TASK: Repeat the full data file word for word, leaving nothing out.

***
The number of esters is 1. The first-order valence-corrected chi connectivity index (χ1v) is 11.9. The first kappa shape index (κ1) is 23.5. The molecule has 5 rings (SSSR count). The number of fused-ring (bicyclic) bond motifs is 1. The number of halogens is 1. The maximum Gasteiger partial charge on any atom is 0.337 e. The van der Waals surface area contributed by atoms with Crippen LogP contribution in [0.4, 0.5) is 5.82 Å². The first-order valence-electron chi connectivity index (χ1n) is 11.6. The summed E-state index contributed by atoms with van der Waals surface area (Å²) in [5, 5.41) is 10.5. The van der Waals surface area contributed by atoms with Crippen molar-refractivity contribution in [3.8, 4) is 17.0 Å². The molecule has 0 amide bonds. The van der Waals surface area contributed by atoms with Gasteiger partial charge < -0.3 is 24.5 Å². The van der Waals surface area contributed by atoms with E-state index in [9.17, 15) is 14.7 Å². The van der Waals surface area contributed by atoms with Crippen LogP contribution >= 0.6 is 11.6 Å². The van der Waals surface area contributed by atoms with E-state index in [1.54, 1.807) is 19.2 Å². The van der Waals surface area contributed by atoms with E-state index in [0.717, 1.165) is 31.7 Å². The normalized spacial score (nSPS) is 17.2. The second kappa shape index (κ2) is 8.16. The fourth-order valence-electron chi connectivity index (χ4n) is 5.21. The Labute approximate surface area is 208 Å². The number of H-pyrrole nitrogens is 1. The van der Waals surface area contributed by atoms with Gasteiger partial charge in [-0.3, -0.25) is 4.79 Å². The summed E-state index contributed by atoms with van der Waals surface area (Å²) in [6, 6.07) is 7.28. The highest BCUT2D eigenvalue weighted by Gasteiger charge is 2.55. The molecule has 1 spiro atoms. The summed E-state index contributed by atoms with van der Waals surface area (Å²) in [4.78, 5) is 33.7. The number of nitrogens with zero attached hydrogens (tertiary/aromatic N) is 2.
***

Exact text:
The number of esters is 1. The first-order valence-corrected chi connectivity index (χ1v) is 11.9. The first kappa shape index (κ1) is 23.5. The molecule has 5 rings (SSSR count). The number of fused-ring (bicyclic) bond motifs is 1. The number of halogens is 1. The maximum Gasteiger partial charge on any atom is 0.337 e. The van der Waals surface area contributed by atoms with Crippen LogP contribution in [0.4, 0.5) is 5.82 Å². The first-order valence-electron chi connectivity index (χ1n) is 11.6. The summed E-state index contributed by atoms with van der Waals surface area (Å²) in [5, 5.41) is 10.5. The van der Waals surface area contributed by atoms with Crippen molar-refractivity contribution in [3.8, 4) is 17.0 Å². The molecule has 0 amide bonds. The van der Waals surface area contributed by atoms with Gasteiger partial charge < -0.3 is 24.5 Å². The van der Waals surface area contributed by atoms with E-state index in [9.17, 15) is 14.7 Å². The van der Waals surface area contributed by atoms with Crippen LogP contribution >= 0.6 is 11.6 Å². The van der Waals surface area contributed by atoms with E-state index in [1.54, 1.807) is 19.2 Å². The van der Waals surface area contributed by atoms with E-state index in [0.717, 1.165) is 31.7 Å². The normalized spacial score (nSPS) is 17.2. The second kappa shape index (κ2) is 8.16. The fourth-order valence-electron chi connectivity index (χ4n) is 5.21. The Labute approximate surface area is 208 Å². The number of H-pyrrole nitrogens is 1. The van der Waals surface area contributed by atoms with Gasteiger partial charge in [-0.3, -0.25) is 4.79 Å². The summed E-state index contributed by atoms with van der Waals surface area (Å²) in [6, 6.07) is 7.28. The highest BCUT2D eigenvalue weighted by Gasteiger charge is 2.55. The molecule has 1 spiro atoms. The summed E-state index contributed by atoms with van der Waals surface area (Å²) in [4.78, 5) is 33.7. The number of nitrogens with zero attached hydrogens (tertiary/aromatic N) is 2.